Original Post:This would have been post #312/366 for my Photo a Day 366 project in 2012.
Unfortunately the original post is lost. But the photo is not and it is one of my favourites from that year. But… that’s not the first time you have read that here, I know! Okay, I admit that I have more than a few favourites from that time. I only hope you all enjoy seeing them through the eyes of my memories.
This photo is a favourite of mine as it was taken at the end of a long hike when I was still almost too sick to undertake such a walk. I was working on a project called “Thankful” with a small group of friends. This is why I really appreciated finding the image and post again as I have almost forgotten what it means to have balance issues and to be so unwell.
We rested when we arrived at these falls and as we were sitting on the rocks (and it wasn’t all that warm, I seem to remember) I saw this bundle of leaves hanging on for dear life. I am so glad to have recovered this post, rather like a mini diary entry as it (and the photo) reminds me of days that I am so glad to have left behind me. Thankful indeed!
Original Post: October 28, 2012 – 301/366 – Leaf Jam – or “The Intrepid Travellers Find the Falls
Today we decided to do a trek to a place that we have only just heard about, Crystal Falls. We only had very scanty directions (rather sweet ones, given by Google Maps that start off by saying: “Let’s start at Tim Hortons” – Tim Hortons is a chain of coffee shops, for those unfamiliar with this Canadian icon). Eventually, after asking directions twice, we found the rough track that we hoped led to this place, deep in the woods (we were told to be careful of coyotes, which lent an air of excitement to our trek). We trudged along a rocky dirt road that climbed up and up and up a hillside until we came to a rather ugly set of power lines. At the bottom of the hill just under these power lines, we could see the falls.
The descent was steep and tricky and for myself, with balance issues and carrying camera and lenses the trip down was fraught with danger. I made it to the bottom where we then made our way through swampy terrain until we reached the edge of the pool. The falls were there before us and were lovely even though not spectacular. Although I took many photographs of the falls and will no doubt go back and take more, today’s feature is of a leaf jam that took my fancy with the water spraying up from it.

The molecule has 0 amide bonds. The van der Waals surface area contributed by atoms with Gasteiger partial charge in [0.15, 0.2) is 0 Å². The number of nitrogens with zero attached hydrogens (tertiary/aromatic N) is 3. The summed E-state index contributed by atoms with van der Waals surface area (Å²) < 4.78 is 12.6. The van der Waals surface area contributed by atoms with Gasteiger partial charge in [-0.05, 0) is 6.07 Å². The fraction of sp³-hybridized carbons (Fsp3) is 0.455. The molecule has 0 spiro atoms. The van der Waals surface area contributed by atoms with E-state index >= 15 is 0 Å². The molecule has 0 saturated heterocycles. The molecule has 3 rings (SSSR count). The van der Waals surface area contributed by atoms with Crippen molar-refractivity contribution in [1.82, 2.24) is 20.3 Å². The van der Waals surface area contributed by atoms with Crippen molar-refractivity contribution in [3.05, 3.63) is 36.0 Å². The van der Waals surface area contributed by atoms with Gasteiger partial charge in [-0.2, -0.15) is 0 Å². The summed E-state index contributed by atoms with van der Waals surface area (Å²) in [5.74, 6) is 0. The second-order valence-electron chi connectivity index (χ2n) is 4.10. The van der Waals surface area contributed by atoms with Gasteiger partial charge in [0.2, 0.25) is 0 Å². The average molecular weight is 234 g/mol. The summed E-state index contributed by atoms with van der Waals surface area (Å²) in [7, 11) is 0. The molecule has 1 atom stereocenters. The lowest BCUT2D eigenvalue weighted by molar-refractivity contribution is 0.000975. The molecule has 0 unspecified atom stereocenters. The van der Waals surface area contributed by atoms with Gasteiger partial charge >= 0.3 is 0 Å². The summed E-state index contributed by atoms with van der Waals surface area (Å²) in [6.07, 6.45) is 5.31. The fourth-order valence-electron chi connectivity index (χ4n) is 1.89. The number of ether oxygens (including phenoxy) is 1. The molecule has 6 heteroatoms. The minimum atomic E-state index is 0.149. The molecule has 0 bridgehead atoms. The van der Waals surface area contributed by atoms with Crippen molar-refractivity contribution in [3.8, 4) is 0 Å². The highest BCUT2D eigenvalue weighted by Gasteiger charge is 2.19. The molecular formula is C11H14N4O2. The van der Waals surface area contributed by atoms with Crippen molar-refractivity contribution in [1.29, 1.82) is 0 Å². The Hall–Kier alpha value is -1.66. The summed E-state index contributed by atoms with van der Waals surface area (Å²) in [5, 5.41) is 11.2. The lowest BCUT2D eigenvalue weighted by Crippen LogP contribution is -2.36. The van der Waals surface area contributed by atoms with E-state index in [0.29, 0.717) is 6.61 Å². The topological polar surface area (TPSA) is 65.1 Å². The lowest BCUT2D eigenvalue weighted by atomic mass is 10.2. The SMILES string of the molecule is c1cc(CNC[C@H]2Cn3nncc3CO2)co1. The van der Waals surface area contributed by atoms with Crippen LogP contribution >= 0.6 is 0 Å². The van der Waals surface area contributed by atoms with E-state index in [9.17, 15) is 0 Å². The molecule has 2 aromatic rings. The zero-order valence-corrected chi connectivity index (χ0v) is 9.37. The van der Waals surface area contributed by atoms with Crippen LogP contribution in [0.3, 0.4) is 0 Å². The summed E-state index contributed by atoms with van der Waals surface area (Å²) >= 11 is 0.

We saw a couple approaching us from the opposite bank and when we could make our way within hearing distance they told us that the real way back to the road was on their side, much easier and a very pretty walk along the river. To get there we had to jump across slippery rocks, balance across logs wedged between heavy boulders in the rushing stream (remember the balance issues) and eventually be helped up the bank.
Another rescued image post from Google+ that had never made its way to my blog, so I was really glad to see it and restore it here. Winter is setting in well here, with temperatures into the well below freezing numbers. It’s so nice to see this sitting here in a comfortable house in front of a warm fire.
Original Post: February 13, 2012 – Park Bench, Canning Nova Scotia – February afternoon
The village of Canning was once a ship building town and ships used to dock here to load apples and potatoes to send around the world. Now the river is small, just about big enough for a canoe or a row boat. It’s hard to imagine that a ship could ever have made its way up here.
There is a park here and in the summer it is lovely to sit on this bench and see the birds on the water and in the fields edging the dykes beyond. Quite beautiful in the blowing snow too, although the bench is rather less inviting and I nearly froze as I was taking this image.
A walk in the bitter cold last night had to last only 30 minutes. We were invited out to supper and Joni needed a walk. I didn’t dare walk in the woods or fields as the snow had melted and then frozen into ice that was too risky to negotiate so I just walked from home down into our town. I set the timer for 15 minutes and turned to go back as it rang. This is what greeted me and I remembered how lovely this Nova Scotia landscape can be. Winter has some of the best light I think.